Win a copy of The Little Book of Impediments (e-book only) this week in the Agile and Other Processes forum!
  • Post Reply
  • Bookmark Topic Watch Topic
  • New Topic

part 1 mock exam questions

 
shai koren
Ranch Hand
Posts: 48
  • Mark post as helpful
  • send pies
  • Quote
  • Report post to moderator
Hi
In the Srindhar Rama's mock exam question 29

16. Which of the following are true about the Primary Key class in Entity EJB?
a. It is used for identifying an Entity BEan according to the Bean type, remote interface and Container Context
b. It is used for identifying an Entity BEan according to the Bean type, home interface and Container Context
c. The definition of the Primary Key can be deferred until deployment
d. The primary key should override the equals() and hashCode() methods of the Object class
e. The primary key class cannot define constructors

the author's answer was b,c,d. I wonder about answer c. Even though one could always change the primarykey class in descriptors he/she still has references to the primarykey class wherever session beans or clients (in theory) called the findByPrimaryKey() methods on the home object. If the PK is changed from Integer to ProductPK ( arbitrary example) then there might be few changes to do in the code. those changes are likely to be fairly simple and we should know where they are needed, however i am not sure if such changes are considered to be part of deployment since changes are made to the code itself. So can answer c be part of the correct answers?can you really deffer PK class untill deployment?

29. When does an Entity Bean transition from Pooled State to Ready state
a. when create() is invoked on EJBHome
b. when a find method is invoked on EJBHome
c. when a BEan is activated by the container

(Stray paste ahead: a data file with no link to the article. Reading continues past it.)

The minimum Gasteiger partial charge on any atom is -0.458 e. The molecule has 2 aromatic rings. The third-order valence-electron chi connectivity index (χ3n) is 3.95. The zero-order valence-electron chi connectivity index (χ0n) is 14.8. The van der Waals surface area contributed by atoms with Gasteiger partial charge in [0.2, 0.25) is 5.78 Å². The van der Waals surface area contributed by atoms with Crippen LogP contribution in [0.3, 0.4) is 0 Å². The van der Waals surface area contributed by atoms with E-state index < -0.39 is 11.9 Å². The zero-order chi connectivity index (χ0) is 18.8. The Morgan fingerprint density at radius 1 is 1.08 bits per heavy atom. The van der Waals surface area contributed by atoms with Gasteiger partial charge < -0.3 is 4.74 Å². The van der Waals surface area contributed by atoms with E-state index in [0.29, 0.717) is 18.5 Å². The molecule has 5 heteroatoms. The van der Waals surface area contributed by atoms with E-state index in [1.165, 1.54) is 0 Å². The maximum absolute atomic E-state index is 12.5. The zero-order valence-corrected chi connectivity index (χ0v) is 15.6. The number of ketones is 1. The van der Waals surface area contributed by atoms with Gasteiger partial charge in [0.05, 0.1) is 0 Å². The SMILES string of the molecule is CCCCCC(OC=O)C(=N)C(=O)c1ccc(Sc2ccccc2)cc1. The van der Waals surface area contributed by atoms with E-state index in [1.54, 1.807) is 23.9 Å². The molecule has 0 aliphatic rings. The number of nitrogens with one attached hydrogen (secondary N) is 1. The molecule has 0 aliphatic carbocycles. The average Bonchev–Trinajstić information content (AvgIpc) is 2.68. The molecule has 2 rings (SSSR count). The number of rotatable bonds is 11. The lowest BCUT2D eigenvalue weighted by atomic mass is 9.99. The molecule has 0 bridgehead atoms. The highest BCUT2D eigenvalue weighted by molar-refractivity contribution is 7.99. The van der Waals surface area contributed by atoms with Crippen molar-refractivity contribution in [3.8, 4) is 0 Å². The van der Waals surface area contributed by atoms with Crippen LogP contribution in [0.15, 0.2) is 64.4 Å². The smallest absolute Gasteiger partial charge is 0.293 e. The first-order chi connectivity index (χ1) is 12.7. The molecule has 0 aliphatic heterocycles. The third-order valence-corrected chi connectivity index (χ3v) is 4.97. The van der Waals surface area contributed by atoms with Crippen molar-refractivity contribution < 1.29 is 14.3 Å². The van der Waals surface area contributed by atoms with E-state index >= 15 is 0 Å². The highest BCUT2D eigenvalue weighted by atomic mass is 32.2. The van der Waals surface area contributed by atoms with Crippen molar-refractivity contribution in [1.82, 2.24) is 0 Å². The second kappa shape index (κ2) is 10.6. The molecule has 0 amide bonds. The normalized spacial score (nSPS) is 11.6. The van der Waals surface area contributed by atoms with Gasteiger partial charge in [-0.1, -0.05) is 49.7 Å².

d. when a BEan is passivated by the container

according to the suthor the correct answer is
a,b,c.
In MasteringEJB by Ed roman it says that finder methods are served when the been is pooled but dont get it to the Ready state, rather the bean is still in a pooled state.
next one might just be a matter of "game of words"

30. When is unsetEntityContext() invoked on an Entity bean?
a. When the entity bean is to be garbage collected
b. After an entity bean is garbage collected
c. after the finalize() method has been invoked on the EntityBean
d. None of the above

the author's answer is a. However to me at least it sounds like "because the bean is to be g.c the container calls the unsetEntityContext()" while the way I got it (please correct if i am wrong), first the container calls the unsetEntityContext when the container decides the bean is not needed and as a result of that after unknown time and after the container released all references, the gc will be called and do the do.
My only problem with answer a is that it might imply that unsetEntityContext is called because the gc is to perform while it is the other way around. my answer was d.
another one is

27. In EJBs, Which two callback methods can be used for synchronizing the bean's state with the database
a. ejbStore() and ejbLoad()
b. ejbActivate() and ejbPassivate()
c. ejbStore() and ejbPasivate()
d. ejbLoad() and ejbActivate()

the author answer was b. However its the ejbStore and ejbLoad that interact with the database. they are called as part of the activation and passivation but the ejbActivate and Passivate themselves dont interact with the database.
from MasteringEJB:
"entity beans are routinly synchronized with a database via its store/load operations."
(page 426)
and last one

28.Which type of EJBs are ideal to model multiple rows of read-only data?
a. Entity Beans
b. Session Beans

I assume this is debatable and can be a ground for design discussion.the author answer is b. However entity beans can be used for that as well and might be prefferd since they automatically synchronise themselves with the data in the database using the ejbLoad and on the other hand never call the ejbStore since they are read-only and never change. Is it really ideal to implement this using Session beans or Entity beans?